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What Use Case to Use?

The Use Case is a standard tool in the BA toolkit, and like most tools they come in different shapes and sizes for different jobs.

During Business Analysis Planning it is important to identify the appropriate use case format for the project needs.  At the high end we have a multi-page highly regulated requirements template. The base model is a single actor and basic flow.  Between these is the textbook version with complex flows. This article looks at these use case formats and design influences to consider during your Business Analysis Planning.   

Use Case Formats

  • Simple Flow Use Case
  • Complex Flows Use Case
  • Highly Prescribed Use Case

Simple Flow use cases describe the interaction of a single actor along one basic flow.  This format can be used as the starting point for a more complex effort, as a placeholder for planning purposes, or as the final deliverable for a simple project.  This format is similar to a user story, with post conditions instead of benefits. 

Complex Flow use cases include alternate flows, triggers, business rules, post and exit conditions. The degree of complexity should be determined by the stakeholder needs and perspectives.  For business users the documentation must be readable so that they can follow and agree that you have captured their needs correctly.  For the architects and developers, the details must be specific enough to translate into units of development.  For the testing teams the documentation must provide clear inputs and outputs of success so that they can formulate test cases. 

Highly Prescribed use cases have a multi-page template with approved instructions to complete each section.   There are projects which require such discipline,  but I have also worked on projects where the template became the end rather than the means,  and the degree of detail slowed down the project and produced wasteful documentation.  

Design Factors

Use Case formats will be influenced by:

  • Funding model
  • Requirements complexity
  • Rate of change
  • Regulatory environment
  • Project methodology
  • Project phase
  • Build or Buy


Funding Model

Organizational funding models may impose a need for provide for detailed requirements well in advance of the project development phase, in order to compete for funding.  A use case that identifies all potential steps, alternate flows, business rules and usage estimates can be useful to assist with cost estimates.  Tight funding oversight models will ask for more detailed documentation than open models.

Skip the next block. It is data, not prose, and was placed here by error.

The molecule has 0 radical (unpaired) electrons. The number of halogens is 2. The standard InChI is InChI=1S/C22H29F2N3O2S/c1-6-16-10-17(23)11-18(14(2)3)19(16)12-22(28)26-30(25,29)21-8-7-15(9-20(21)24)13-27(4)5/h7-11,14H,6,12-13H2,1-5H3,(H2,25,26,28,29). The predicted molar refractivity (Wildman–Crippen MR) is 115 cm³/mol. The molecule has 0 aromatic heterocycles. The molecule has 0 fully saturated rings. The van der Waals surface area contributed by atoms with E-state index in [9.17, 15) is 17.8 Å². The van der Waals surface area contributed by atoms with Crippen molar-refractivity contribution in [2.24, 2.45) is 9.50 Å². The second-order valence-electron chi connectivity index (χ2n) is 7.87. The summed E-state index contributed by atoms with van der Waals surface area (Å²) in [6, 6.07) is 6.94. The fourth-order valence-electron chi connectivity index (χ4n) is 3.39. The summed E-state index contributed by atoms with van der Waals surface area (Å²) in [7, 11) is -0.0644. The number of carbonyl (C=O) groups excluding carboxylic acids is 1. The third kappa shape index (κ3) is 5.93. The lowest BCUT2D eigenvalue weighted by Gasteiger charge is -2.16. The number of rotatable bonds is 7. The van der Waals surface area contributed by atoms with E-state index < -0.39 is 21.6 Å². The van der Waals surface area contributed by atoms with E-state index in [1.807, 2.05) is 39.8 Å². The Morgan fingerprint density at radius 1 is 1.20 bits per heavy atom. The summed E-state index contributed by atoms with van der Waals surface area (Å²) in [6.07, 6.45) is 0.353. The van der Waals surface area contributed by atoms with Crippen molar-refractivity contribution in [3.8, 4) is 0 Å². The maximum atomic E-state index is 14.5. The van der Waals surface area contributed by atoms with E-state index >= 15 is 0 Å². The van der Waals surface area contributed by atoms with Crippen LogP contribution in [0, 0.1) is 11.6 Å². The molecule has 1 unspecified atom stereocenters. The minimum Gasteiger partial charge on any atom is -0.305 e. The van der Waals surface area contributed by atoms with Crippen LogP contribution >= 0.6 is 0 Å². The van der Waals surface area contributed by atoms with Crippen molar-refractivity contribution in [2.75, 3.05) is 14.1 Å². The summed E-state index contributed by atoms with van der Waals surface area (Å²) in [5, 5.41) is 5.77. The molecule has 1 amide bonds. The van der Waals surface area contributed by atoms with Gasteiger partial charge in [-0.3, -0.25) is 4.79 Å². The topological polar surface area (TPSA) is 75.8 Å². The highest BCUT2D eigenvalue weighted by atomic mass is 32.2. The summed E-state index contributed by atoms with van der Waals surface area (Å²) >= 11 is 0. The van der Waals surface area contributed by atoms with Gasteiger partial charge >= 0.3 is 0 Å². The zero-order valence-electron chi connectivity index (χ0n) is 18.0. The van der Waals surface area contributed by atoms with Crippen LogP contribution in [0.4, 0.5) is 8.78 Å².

Requirements Complexity

Retail web pages for major sellers can be large and complex because of the product offerings, but the system requirements themselves are repetitive and reusable and changes easily delivered with a user story or simple use case.

A new system with complex requirements needs more detailed documentation than an informational web page.   A new system with many business rules needs detailed documentation and requirements tracing to ensure proper coverage.  Integrated systems need a degree of rigor ad traceability to ensure that front end changes do not break upstream or downstream systems such as integrated re-order or delivery systems. 

Rate of Change

The retail web pages are repetitive but require rapid changes to meet demand and marketing plans. The requirements documentation cannot stand in the way of rapid delivery. 

From another perspective, detailed requirements documentation that can be reviewed in the change management process can help slow down a rush delivery and prevent embarrassing releases.

Regulatory Environment

Systems that are governed by external regulations need detailed requirements documentation that can be read and understood by multiple stakeholders so that all affected parties are able to understand and approve the inputs and outputs of the system to be delivered.  Systems that collect personal information must be able to demonstrate that the correct information is being captured and the appropriate security will be in place to protect this information from misuse.

Project Methodology

Waterfall projects tend to require detailed requirements. Agile projects prefer minimal documentation, user stories, and simple use cases if any.  

Project Phase

Documentation detail may expand or contract during the project phases.  As discussed above, projects may require detailed requirements documentation for early feasibility and cost analysis exercise, but they may then drop down to user stories for the development and delivery.  Other projects may require only simple use cases to outline a concept, and then expand on the use case flows and details during the requirements phase.

Build or Buy

If the project includes a build or buy decision, then a simple use case format that can be transferrable to a matrix of acceptance and evaluation criteria will be most useful when comparing solution options. 


Use Cases are a valuable business analysis tool that come in multiple flavors.  As part of the Business Analysis Planning step the Business Analyst should identify the degree of rigor and detail that the project and the stakeholders require and select the appropriate use case format(s) to use during the project.